1. Come up with an idea
It doesn’t matter how much you know about manuscripts if you don’t have any content to fill one with. Before you set to writing a manuscript, you need to have something to write about.
Decide what genre you will write in. (You can use our giant list of book genres for inspiration.) Make sure it’s a genre you are already comfortable with, and read books from that genre to make yourself more familiar with successful examples.
If you need help with ideas, you can use our writing prompt generator to get started!
2. Create a distraction-free writing space
Distraction is the enemy of all writers. As such, you want to create a dedicated writing space for yourself that is as distraction-free as possible. When you enter this space, your brain will intuitively know it is time to write.
If possible, set up your writing space away from high-traffic areas. Decide if quotes and mood board will inspire your writing, or distract you from it.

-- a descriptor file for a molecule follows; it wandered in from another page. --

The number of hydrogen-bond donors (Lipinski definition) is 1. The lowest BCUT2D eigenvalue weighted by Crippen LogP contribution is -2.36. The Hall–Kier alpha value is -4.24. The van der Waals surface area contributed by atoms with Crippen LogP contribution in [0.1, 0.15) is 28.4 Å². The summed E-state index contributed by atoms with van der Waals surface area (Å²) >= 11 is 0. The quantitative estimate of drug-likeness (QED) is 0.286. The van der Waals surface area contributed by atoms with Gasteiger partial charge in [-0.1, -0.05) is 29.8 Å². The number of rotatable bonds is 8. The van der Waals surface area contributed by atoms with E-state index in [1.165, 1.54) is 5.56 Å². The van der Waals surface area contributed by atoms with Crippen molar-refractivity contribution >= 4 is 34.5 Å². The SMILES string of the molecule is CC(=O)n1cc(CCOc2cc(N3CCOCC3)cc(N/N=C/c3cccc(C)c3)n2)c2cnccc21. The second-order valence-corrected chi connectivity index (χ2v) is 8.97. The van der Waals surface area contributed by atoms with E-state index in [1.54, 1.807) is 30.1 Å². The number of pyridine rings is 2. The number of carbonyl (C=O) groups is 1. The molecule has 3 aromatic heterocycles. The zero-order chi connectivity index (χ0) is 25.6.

Remove any unnecessary items from your workspace and silence phone notifications. If needed, let your family know that you will be writing so they don’t interrupt you.
3. Set a writing schedule
To write a manuscript…you need to actually write. And if you don’t make time for it, it will be all too easy to avoid your manuscript.
Block out time in your schedule for writing and make it as non-negotiable as a doctor’s appointment. Sitting down to write is the single most difficult challenge most writers face, but if you can make yourself do it, you are already halfway there.
4. Choose a book writing software
Every career has tools of the trade, and writing is no different. Leveraging the best book writing software can make writing your first manuscript SO much easier.
You can set writing targets, make color-coded notes on your drafts, easily jump between chapters, drag and drop sections around, and so much more.
While it has a little bit of a learning curve, one software many writers swear by is Scrivener.
5. Create an outline
If you are new to writing manuscripts, you probably don’t want to go in blind. It’s a good idea to lay some groundwork first.